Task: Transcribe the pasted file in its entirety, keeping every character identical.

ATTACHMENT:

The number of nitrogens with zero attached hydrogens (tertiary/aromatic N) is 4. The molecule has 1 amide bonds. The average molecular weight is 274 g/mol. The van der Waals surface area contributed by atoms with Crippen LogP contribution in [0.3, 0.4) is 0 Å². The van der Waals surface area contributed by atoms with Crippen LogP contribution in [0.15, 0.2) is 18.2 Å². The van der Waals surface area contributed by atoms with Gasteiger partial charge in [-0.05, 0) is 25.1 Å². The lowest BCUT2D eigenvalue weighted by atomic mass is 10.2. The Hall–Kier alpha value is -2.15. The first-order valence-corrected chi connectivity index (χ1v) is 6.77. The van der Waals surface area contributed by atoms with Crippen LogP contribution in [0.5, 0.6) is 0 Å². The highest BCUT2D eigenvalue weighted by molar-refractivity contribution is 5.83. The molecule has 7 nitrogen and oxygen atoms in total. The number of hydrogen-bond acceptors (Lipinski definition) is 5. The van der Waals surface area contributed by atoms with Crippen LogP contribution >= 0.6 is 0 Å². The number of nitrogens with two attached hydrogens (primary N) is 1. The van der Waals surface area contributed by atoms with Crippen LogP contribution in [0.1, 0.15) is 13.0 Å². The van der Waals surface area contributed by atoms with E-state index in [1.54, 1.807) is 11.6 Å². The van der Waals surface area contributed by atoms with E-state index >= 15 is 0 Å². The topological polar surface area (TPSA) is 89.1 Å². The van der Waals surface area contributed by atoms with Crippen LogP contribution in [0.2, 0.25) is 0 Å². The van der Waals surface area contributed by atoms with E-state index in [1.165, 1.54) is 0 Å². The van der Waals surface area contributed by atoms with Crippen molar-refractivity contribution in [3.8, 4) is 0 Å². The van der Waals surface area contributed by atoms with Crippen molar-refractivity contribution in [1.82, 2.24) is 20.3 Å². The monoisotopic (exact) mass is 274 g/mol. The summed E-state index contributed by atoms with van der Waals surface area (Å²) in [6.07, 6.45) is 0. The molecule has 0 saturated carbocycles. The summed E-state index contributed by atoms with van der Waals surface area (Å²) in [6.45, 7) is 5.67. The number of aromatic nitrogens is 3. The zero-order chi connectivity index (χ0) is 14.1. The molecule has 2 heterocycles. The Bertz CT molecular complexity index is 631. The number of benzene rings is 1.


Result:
The number of nitrogens with zero attached hydrogens (tertiary/aromatic N) is 4. The molecule has 1 amide bonds. The average molecular weight is 274 g/mol. The van der Waals surface area contributed by atoms with Crippen LogP contribution in [0.3, 0.4) is 0 Å². The van der Waals surface area contributed by atoms with Crippen LogP contribution in [0.15, 0.2) is 18.2 Å². The van der Waals surface area contributed by atoms with Gasteiger partial charge in [-0.05, 0) is 25.1 Å². The lowest BCUT2D eigenvalue weighted by atomic mass is 10.2. The Hall–Kier alpha value is -2.15. The first-order valence-corrected chi connectivity index (χ1v) is 6.77. The van der Waals surface area contributed by atoms with Crippen LogP contribution in [0.5, 0.6) is 0 Å². The highest BCUT2D eigenvalue weighted by molar-refractivity contribution is 5.83. The molecule has 7 nitrogen and oxygen atoms in total. The number of hydrogen-bond acceptors (Lipinski definition) is 5. The van der Waals surface area contributed by atoms with Crippen LogP contribution >= 0.6 is 0 Å². The number of nitrogens with two attached hydrogens (primary N) is 1. The van der Waals surface area contributed by atoms with Crippen LogP contribution in [0.1, 0.15) is 13.0 Å². The van der Waals surface area contributed by atoms with E-state index in [1.54, 1.807) is 11.6 Å². The van der Waals surface area contributed by atoms with E-state index >= 15 is 0 Å². The topological polar surface area (TPSA) is 89.1 Å². The van der Waals surface area contributed by atoms with Crippen LogP contribution in [0.2, 0.25) is 0 Å². The van der Waals surface area contributed by atoms with E-state index in [1.165, 1.54) is 0 Å². The van der Waals surface area contributed by atoms with Crippen molar-refractivity contribution in [3.8, 4) is 0 Å². The van der Waals surface area contributed by atoms with Crippen molar-refractivity contribution in [1.82, 2.24) is 20.3 Å². The monoisotopic (exact) mass is 274 g/mol. The summed E-state index contributed by atoms with van der Waals surface area (Å²) in [6.07, 6.45) is 0. The molecule has 0 saturated carbocycles. The summed E-state index contributed by atoms with van der Waals surface area (Å²) in [6.45, 7) is 5.67. The number of aromatic nitrogens is 3. The zero-order chi connectivity index (χ0) is 14.1. The molecule has 2 heterocycles. The Bertz CT molecular complexity index is 631. The number of benzene rings is 1.